THE OFFICIAL BLOG OF THE George R. Farmer, jr. law Library

New Citations to WVU Law Faculty Scholarship, July - September 2020

The scholarship of West Virginia University College of Law faculty members is frequently cited as authority in numerous legal disciplines. The following is a list of faculty authored works cited this year between July 1 and September 30, 2020. 

Robert Bastress

Professor Sean Tu Presents at IPWatchdog Webinar

On October 15, 2020, West Virginia University College of Law Professor Sean Tu spoke on a panel titled "Myths of Litigated Patents" hosted by IPWatchdog and LexisNexis IP. The panelists discussed which types of examiners tend to issue patents that later undergo litigation, the issues at stake during prosecution for different types of examiners and how this knowledge can impact a prosecution process.

Watch the panel discussion below and find Professor Tu's latest scholarship on patent prosecution on SSRN.

New Citations to WVU Law Faculty Scholarship, January - March 2020

The scholarship of West Virginia University College of Law faculty members is frequently cited as authority in numerous legal disciplines. The following is a list of faculty authored works cited this winter between January 1 and March 20, 2020.  (Some citing articles dated 2019 appeared in print and/or on Westlaw in early 2020.)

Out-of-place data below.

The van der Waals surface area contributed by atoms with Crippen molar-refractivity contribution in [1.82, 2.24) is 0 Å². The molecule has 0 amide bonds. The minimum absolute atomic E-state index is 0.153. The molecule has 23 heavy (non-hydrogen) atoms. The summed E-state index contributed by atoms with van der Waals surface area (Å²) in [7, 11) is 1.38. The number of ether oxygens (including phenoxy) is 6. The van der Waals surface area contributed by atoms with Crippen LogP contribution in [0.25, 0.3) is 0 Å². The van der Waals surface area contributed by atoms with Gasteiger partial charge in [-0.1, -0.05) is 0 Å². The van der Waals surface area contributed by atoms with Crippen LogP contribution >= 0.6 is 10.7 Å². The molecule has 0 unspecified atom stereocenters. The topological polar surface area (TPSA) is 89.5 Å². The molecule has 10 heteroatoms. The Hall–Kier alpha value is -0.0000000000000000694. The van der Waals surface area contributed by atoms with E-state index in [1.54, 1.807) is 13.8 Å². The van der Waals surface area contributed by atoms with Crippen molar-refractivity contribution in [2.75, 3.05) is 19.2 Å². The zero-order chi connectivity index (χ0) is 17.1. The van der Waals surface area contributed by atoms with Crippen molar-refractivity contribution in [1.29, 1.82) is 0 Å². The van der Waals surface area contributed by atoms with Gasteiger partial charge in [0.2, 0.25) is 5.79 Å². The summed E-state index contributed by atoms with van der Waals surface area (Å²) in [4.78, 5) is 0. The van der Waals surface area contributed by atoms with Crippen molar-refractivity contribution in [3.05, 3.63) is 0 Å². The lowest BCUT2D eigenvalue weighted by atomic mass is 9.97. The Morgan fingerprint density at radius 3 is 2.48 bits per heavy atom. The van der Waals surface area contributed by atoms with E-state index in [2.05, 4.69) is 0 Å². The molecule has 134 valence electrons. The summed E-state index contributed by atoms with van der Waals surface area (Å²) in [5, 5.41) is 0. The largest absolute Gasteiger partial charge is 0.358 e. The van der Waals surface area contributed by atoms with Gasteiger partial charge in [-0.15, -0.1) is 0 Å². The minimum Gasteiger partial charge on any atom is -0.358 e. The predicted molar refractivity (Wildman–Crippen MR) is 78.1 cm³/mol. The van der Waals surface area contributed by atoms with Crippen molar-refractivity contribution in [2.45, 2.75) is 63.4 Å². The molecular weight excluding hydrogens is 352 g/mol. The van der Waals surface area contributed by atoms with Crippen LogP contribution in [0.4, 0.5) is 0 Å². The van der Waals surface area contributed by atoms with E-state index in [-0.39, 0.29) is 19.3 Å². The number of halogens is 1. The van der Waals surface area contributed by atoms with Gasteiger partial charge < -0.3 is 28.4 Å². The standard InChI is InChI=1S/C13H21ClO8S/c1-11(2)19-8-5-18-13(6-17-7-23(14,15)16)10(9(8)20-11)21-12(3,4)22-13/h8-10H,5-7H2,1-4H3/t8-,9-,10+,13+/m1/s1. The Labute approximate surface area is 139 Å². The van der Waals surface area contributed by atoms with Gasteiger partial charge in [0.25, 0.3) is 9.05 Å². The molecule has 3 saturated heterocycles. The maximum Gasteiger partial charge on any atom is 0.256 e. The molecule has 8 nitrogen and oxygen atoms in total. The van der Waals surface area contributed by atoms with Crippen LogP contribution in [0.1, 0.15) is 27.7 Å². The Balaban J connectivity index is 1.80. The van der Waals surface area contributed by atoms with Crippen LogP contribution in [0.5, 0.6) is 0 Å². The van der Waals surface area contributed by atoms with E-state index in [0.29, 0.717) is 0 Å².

Valarie Blake

Professor Shine Tu and Librarian Nicholas Stump to Publish New Work in Loyola Los Angeles Law Review

West Virginia University College of Law Professor Shine Tu and librarian Nicholas Stump co-authered a new article recently accepted for publication to Loyola of Los Angeles Law Review. The article, " Free Speech in the Balance: Judicial Sanctions and Frivolous SLAPP Suits", will appear in volume 54 of the journal.

From the abstract:

Professor Tu Joins Patent Experts for IP Watchdog Webinar

On Thursday, March 5, 2020, West Virginia University College of Law professor Shine Tu joined other patent law experts in a webinar discussion hosted by IPWatchdog. The experts discussed types of prior art rejections by fast and slow patent examiners, how the current count system can motivate examiners to either delay or expedite patent prosecution, and how different patent examination strategies may impact patent quality.

Professor Tu has recently posted two new papers to SSRN on related topics: Patenting Fast and Slow: Examiner and Applicant Use of Prior Art and Patenting Fast and Slow: Examiner Rejections and Applicant Traversals to Non-Prior Art Rejections.